Martha Reeves was just about to go to bed on Monday evening when she got the horrible news that her dear friend Mary Wilson had died. The two Motown stars had known each other since the earliest days of their careers more than 60 years ago, and they’d traveled the world countless times in various revue shows, playing timeless Sixties hits like “Baby Love,” “Heat Wave,” and “Stop! In The Name of Love.” In the past few years, Reeves and Wilson toured together as the Legendary Ladies of Motown, and their lifelong bond grew even closer.
“I could hardly believe it when I heard the news,” an emotional Reeves tells Rolling Stone. “My phone has been ringing off the hook since 6 a.m. I’m holding on and trying to stay strong for everyone that wants to speak with me. A lot of them wanted to know if we were competitors. We were not. We were lifelong friends.” Here is the lead singer of Martha and the Vandellas in her own words, as she looks back at her friendship with Wilson and the incredible legacy of Motown.
I went to the same high school as Mary Wilson [Detroit’s Northeastern High School]. We had the same music teacher. Abraham Silver taught Mary Wilson, Florence Ballard, and Sylvester Potts of the Contours. I’m three years older than Mary, but I knew of her when I arrived at Hitsville USA.
I was there singing and being a secretary, because I had taken a commercial course in high school. I could type. I could take dictation. I could look in thesauruses and dictionaries and rhyme words and help producers make songs. I could take those songs that men wrote — it was almost all men — and make them feminine. They were songs about falling in love, and that’s what Motown music made you do. We were all ambassadors of love.
I got to meet Mary when she was one of the young ladies sitting in the lobby of Hitsville USA waiting on Berry Gordy to discover them. He had made up his mind not to do anything with the Supremes until they were 21, because they were still in high school. But they were determined, and they stayed there long enough for Berry to acknowledge them, along with [the songwriting team] Holland-Dozier-Holland.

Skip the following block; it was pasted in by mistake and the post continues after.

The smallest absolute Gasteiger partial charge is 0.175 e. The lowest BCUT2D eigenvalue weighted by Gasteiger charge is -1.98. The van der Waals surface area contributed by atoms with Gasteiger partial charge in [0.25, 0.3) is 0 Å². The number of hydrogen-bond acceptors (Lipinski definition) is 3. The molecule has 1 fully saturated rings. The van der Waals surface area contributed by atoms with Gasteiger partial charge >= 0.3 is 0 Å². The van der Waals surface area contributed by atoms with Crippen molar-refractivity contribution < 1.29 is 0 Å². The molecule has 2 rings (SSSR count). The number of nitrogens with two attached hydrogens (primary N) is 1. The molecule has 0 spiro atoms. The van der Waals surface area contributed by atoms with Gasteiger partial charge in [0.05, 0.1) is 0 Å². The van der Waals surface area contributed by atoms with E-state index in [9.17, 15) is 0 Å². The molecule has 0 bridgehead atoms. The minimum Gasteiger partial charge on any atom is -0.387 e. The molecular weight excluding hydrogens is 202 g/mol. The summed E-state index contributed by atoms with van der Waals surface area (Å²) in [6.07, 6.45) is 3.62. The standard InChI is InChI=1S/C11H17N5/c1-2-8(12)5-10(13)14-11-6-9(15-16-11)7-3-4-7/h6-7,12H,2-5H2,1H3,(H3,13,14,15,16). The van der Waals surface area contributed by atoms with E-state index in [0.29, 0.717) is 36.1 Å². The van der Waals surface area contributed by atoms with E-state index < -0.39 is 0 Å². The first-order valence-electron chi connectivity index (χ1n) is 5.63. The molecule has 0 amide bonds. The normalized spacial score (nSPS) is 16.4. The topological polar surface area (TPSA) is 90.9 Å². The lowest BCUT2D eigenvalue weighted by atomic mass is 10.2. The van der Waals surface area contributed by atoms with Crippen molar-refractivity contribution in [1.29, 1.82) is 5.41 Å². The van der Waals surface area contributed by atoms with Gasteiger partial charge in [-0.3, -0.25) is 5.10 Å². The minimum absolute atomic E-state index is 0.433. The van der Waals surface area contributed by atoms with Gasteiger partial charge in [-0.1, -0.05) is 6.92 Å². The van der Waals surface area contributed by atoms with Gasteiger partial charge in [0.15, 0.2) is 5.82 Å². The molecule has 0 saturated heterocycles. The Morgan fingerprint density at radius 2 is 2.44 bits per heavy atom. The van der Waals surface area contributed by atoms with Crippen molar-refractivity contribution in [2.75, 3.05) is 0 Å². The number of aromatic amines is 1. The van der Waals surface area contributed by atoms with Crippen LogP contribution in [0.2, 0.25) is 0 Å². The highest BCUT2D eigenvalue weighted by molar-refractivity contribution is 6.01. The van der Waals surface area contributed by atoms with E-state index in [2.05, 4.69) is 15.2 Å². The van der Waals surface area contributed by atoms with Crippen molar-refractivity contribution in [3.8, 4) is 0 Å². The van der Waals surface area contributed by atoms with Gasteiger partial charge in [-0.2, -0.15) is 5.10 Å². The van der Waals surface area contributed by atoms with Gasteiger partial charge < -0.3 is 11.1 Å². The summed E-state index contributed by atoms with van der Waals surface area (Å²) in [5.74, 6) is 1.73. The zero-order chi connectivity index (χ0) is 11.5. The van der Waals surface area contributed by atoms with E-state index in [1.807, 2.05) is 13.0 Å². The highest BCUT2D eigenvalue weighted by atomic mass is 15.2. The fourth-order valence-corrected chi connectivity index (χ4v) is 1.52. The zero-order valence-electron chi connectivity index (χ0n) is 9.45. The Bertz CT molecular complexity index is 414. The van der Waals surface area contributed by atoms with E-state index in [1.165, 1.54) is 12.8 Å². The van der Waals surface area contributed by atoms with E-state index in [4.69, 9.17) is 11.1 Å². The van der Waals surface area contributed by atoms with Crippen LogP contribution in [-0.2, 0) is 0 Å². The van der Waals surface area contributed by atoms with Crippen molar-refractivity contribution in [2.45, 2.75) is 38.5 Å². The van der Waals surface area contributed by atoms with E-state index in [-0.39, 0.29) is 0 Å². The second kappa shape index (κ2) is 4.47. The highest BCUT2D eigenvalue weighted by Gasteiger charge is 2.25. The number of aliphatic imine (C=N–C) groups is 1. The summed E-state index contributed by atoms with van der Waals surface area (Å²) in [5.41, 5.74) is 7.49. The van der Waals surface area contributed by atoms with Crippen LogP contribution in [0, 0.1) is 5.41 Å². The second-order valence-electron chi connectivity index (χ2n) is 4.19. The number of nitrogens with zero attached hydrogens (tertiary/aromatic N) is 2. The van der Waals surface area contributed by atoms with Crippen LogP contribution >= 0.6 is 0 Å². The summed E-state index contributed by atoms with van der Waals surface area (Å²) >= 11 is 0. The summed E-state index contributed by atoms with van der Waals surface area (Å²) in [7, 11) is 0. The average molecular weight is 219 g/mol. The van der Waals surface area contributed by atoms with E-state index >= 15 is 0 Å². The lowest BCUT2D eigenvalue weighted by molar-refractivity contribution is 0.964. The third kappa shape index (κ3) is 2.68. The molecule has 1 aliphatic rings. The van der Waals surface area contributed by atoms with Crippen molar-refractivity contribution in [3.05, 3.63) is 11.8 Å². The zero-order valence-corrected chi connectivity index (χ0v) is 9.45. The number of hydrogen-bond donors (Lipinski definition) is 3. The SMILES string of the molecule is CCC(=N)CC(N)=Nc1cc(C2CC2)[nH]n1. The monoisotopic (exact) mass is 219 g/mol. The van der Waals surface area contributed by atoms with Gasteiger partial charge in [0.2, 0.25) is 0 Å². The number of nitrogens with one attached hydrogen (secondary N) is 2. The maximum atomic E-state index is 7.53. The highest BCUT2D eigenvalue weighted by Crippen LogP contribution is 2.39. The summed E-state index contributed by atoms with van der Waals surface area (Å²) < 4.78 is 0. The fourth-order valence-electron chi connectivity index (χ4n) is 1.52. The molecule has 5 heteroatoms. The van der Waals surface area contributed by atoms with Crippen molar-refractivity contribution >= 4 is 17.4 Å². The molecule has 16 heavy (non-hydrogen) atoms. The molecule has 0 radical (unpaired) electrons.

As you know, Berry and Diana Ross were also wedlocked. They had a child. I got to see Mary when they would come in there. She was very sweet and kind, and she remained sweet and kind all her life.
Mary and I were never competitors. We were sisters. We were trained by the same instructors at the Motown Finishing School. We had instructors that taught us music theory, dance steps, and how to be ladies and be socially accepted.
Berry Gordy knew what he was doing when he put all his acts on the Motown Revue and sent us out into the world. It was three months of touring and making our music famous. When we got back to Detroit, everyone’s record had charted, mainly because Berry Gordy was clever enough to have some on Motown, some on Gordy, some on Tamla, some on Rare Earth. He had enough labels so that our music could be distributed through the charts, and we dominated the charts after that tour.
The Marvelettes were the first girl group to become famous. [Martha and the Vandellas] were the second. The Supremes took a little longer, but they were third. A lot of their early songs weren’t hits. They would make a joke sometimes to us and say, “Yeah, we were here early, but we were the No Hit Supremes until Holland-Dozier-Holland got famous with your songs, ‘Come and Get These Memories’ and ‘Heat Wave.’”
Then they started writing for the Supremes under the direction of Berry Gordy. Berry assigned them to the Supremes, and they came up with ten Number Ones in a row, almost the same rhythm, almost the same beat. It was success. They knew what they were doing.
Mary Wilson, Diana Ross, and Florence Ballard shone like pure gold. They were the biggest stars of girl groups in the world. I was very proud to be a part of it.
Many years later, Mary and I toured England with Edwin Starr and a Motown Revue. That lasted for six months. After that, Mary and I worked together for years and years. Recently, we were the Legendary Ladies. That’s a duo show with our backup singers and our band that played all over the United States for the past six years.
We were always in touch with each other. We sent each other gifts and flowers. I have a beautiful porcelain vase right here that Mary gave me. It’s a beautiful profile of a woman, and it’s something I’ll always cherish. Now, who would think we’d exchange gifts like that? A lot of people assumed we were competitors, but Mary has always been a true friend of mine.
She was the beauty and the sunshine of the Supremes. She was beautiful and she was fair. Everybody’s heart is broken by her death.
We have worked side by side nearly all of our lives. She was always a sweet, darling, professional, beautiful woman. And she held her own. Oh yes, she did. And I was right there with her. Together, we helped keep the legacy of Motown alive.
Mary will live with me forever. I hate to even say that it’s a loss. She just made her transition. God is good. He gave us a beautiful gift with Mary Wilson, and we’ll always cherish it.
From Rolling Stone US